@f*$k.sjl: Please fix the outdated appropriations letter system. Every member gets a PIN. They give that PIN to whoever they want to be able to sign on in their name. I know, right? There are tons of other ways to authenticate a human than signing a physical piece of paper. That brings us back to lack of long-term planning and shrinking staff capacity and resources. If you and your boss ask for it and push for it, you'll get it.

Or how about when you get hired. Why do you have to essentially apply 3, 4, 5 times, instead of your info following you around, like when a college student shows up for the first day? There's so much wasted effort, errors, headaches with things like that. Enormous opportunities for innovation.

@trillion: Based on your experience, what should we be pushing our bosses for? The biggest thing to ask them to push for is bigger MRA, plain and simple. Second is procurement and vendor rules that make sense. There's no reason Congress can't do what USDS and 18F are doing at the other end of Penn Ave. choice and competition in what you can buy and use. Shoot me a note and we can help you and your boss:

@f*$k.sjl: Larger MRA's is a pipe dream while the Republicans are in he majority. They would all get primaries. Half of the country legitimately thinks that Members have too many staff and that they are overpaid.  Someone has to stand up and tell the truth: Congress is losing its ability to fulfill its constitutional obligations. You can't possibly expect better outcomes and more productivity from Congress if you keep cutting and cutting and keeping it a paper-based institution.

And for the budget hawks, look at how Congress spends its $$$ now. What are you getting for the $200,000,000+ going to tech and digital? You want to serve better and spend less taxpayer $? Let's talk about free and open source software, creating a digital service dedicated to innovating every day.

@f*$k.sjl: You are overestimating how much the American public gives a shit about facts. Most of them think foreign aid is a significant portion of the budget. They think governing just requires some common sense. Communication tech has given them just enough information to be dangerous. It also has created readily accessible echo chambers. Everyone is scared shitless of getting primaried. With better tech, bigger and smarter MRAs, and more staff, Congress can and will save money in the near, medium and long term. It's do or die time. If you care about Congress and its role in America, now is the time to do something about it before a meltdown happens.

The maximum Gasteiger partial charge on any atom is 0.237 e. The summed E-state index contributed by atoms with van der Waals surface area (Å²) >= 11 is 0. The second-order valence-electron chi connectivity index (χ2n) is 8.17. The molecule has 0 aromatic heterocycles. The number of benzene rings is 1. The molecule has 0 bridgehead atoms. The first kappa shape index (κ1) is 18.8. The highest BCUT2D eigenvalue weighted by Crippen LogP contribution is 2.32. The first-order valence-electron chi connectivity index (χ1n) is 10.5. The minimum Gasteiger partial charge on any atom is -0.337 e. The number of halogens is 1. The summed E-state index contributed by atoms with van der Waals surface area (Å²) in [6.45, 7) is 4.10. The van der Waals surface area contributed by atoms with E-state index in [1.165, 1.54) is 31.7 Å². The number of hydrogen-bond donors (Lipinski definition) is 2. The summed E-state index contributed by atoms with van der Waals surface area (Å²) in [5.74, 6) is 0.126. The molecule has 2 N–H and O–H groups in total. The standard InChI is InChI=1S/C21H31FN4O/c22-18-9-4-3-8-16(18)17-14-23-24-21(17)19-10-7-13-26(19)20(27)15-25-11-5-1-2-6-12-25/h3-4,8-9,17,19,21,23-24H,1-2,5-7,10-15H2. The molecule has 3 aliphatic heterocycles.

All good points. I believe that The best politics is good policy and constituent service. If you have world-class tools and teams to do that, you won't be nearly as scared of a primary challenge. But right now, your opponents can and are driving Ferraris to accomplish their goals, while Congress sticks you with a sweet 1984 Corolla. Guess who is gonna win that race?


@webb.mcgrath: What did you do as a tech staffer? Not a lot of those around. I started with basic web development, graphic design and video production. That grew to building internal and external-facing tools that made our lives easier as staff, got our work/message out way better, and involved citizens in our legislating, investigating, hearing, etc. I was lucky to have a little bit of budget and a boss/team who created space for us to experiment, test new approaches and improve what we were doing. That was the key part.

@children.dicker: What was the coolest part about working for Issa? What's the office like? It was a blast working for someone who let us innovate and had our backs 100% when, inevitably, someone told us "No, you can't do/use/try that." Liberating and empowering as hell. We got to show up and make stuff happen with an exceptionally smart, kind and hardworking guy at the helm.

@wee.lumpkin: Do you miss the Hill? I do sometimes, but I don't miss the fur-flying insanity, the partisan fighting for fighting's sake, and the constantly increasing workload and constantly shrinking lack of help/resources to do it. That equals burn out. Which breaks my heart.

I'm lucky to still be in and around Congress somewhat often, helping to fix challenges Facing staff & helping amazing folks working to modernize Congress from the inside, in an overwhelmingly challenging environment. Every time I walk around the Hill, it feels great to be an American. 

@seamuskraft: I’m signing off. Thanks for the awesome questions, stay in touch and come party with us tonight at The Door Stop Awards 530-7 PM: